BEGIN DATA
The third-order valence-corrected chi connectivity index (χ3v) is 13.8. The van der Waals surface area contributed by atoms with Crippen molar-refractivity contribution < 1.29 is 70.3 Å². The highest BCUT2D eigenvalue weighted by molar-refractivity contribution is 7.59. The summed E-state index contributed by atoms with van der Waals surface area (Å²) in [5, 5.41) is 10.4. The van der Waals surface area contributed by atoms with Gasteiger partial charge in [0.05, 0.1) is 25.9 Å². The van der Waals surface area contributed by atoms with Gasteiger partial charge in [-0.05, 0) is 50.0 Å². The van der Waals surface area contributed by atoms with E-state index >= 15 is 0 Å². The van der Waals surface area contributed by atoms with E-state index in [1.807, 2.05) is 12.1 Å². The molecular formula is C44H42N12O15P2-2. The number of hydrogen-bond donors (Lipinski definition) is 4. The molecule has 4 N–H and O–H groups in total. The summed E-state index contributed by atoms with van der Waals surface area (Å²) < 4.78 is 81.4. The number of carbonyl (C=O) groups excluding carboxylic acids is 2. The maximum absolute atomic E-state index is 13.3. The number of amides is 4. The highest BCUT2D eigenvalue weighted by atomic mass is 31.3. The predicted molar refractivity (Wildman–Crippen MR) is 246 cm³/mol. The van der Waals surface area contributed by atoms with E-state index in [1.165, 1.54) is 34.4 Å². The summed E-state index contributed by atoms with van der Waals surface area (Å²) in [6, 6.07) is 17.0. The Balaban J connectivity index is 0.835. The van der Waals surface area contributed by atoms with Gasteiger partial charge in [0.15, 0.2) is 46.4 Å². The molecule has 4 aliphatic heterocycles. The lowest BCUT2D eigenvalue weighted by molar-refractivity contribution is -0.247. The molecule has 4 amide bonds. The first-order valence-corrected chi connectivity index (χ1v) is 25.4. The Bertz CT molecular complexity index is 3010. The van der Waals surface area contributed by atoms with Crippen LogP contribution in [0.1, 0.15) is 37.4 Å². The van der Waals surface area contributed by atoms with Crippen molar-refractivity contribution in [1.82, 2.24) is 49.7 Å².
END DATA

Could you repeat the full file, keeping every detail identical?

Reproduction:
The third-order valence-corrected chi connectivity index (χ3v) is 13.8. The van der Waals surface area contributed by atoms with Crippen molar-refractivity contribution < 1.29 is 70.3 Å². The highest BCUT2D eigenvalue weighted by molar-refractivity contribution is 7.59. The summed E-state index contributed by atoms with van der Waals surface area (Å²) in [5, 5.41) is 10.4. The van der Waals surface area contributed by atoms with Gasteiger partial charge in [0.05, 0.1) is 25.9 Å². The van der Waals surface area contributed by atoms with Gasteiger partial charge in [-0.05, 0) is 50.0 Å². The van der Waals surface area contributed by atoms with E-state index >= 15 is 0 Å². The van der Waals surface area contributed by atoms with E-state index in [1.807, 2.05) is 12.1 Å². The molecular formula is C44H42N12O15P2-2. The number of hydrogen-bond donors (Lipinski definition) is 4. The molecule has 4 N–H and O–H groups in total. The summed E-state index contributed by atoms with van der Waals surface area (Å²) < 4.78 is 81.4. The number of carbonyl (C=O) groups excluding carboxylic acids is 2. The maximum absolute atomic E-state index is 13.3. The number of amides is 4. The highest BCUT2D eigenvalue weighted by atomic mass is 31.3. The predicted molar refractivity (Wildman–Crippen MR) is 246 cm³/mol. The van der Waals surface area contributed by atoms with E-state index in [1.165, 1.54) is 34.4 Å². The summed E-state index contributed by atoms with van der Waals surface area (Å²) in [6, 6.07) is 17.0. The Balaban J connectivity index is 0.835. The van der Waals surface area contributed by atoms with Gasteiger partial charge in [0.15, 0.2) is 46.4 Å². The molecule has 4 aliphatic heterocycles. The lowest BCUT2D eigenvalue weighted by molar-refractivity contribution is -0.247. The molecule has 4 amide bonds. The first-order valence-corrected chi connectivity index (χ1v) is 25.4. The Bertz CT molecular complexity index is 3010. The van der Waals surface area contributed by atoms with Crippen LogP contribution in [0.1, 0.15) is 37.4 Å². The van der Waals surface area contributed by atoms with Crippen molar-refractivity contribution in [1.82, 2.24) is 49.7 Å².